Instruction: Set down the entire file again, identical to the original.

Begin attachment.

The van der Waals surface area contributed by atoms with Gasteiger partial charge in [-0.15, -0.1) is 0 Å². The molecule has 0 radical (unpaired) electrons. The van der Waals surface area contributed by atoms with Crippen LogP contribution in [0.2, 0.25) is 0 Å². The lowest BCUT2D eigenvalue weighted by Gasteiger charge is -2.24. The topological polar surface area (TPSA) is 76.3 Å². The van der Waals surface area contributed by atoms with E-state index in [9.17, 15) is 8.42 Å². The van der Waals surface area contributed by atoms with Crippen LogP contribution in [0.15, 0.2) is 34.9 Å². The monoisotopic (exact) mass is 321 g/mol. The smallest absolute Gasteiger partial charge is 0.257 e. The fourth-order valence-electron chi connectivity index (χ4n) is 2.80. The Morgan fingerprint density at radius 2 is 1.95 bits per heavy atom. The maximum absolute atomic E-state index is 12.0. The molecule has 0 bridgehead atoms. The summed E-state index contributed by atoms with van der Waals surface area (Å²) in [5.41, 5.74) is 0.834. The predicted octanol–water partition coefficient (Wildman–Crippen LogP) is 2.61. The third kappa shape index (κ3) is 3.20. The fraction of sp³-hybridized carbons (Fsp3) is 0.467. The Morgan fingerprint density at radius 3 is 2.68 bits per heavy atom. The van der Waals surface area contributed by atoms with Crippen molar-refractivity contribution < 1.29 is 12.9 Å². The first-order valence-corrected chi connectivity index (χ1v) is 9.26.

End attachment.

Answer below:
The van der Waals surface area contributed by atoms with Gasteiger partial charge in [-0.15, -0.1) is 0 Å². The molecule has 0 radical (unpaired) electrons. The van der Waals surface area contributed by atoms with Crippen LogP contribution in [0.2, 0.25) is 0 Å². The lowest BCUT2D eigenvalue weighted by Gasteiger charge is -2.24. The topological polar surface area (TPSA) is 76.3 Å². The van der Waals surface area contributed by atoms with E-state index in [9.17, 15) is 8.42 Å². The van der Waals surface area contributed by atoms with Crippen LogP contribution in [0.15, 0.2) is 34.9 Å². The monoisotopic (exact) mass is 321 g/mol. The smallest absolute Gasteiger partial charge is 0.257 e. The fourth-order valence-electron chi connectivity index (χ4n) is 2.80. The Morgan fingerprint density at radius 2 is 1.95 bits per heavy atom. The maximum absolute atomic E-state index is 12.0. The molecule has 0 bridgehead atoms. The summed E-state index contributed by atoms with van der Waals surface area (Å²) in [5.41, 5.74) is 0.834. The predicted octanol–water partition coefficient (Wildman–Crippen LogP) is 2.61. The third kappa shape index (κ3) is 3.20. The fraction of sp³-hybridized carbons (Fsp3) is 0.467. The Morgan fingerprint density at radius 3 is 2.68 bits per heavy atom. The van der Waals surface area contributed by atoms with Crippen molar-refractivity contribution < 1.29 is 12.9 Å². The first-order valence-corrected chi connectivity index (χ1v) is 9.26.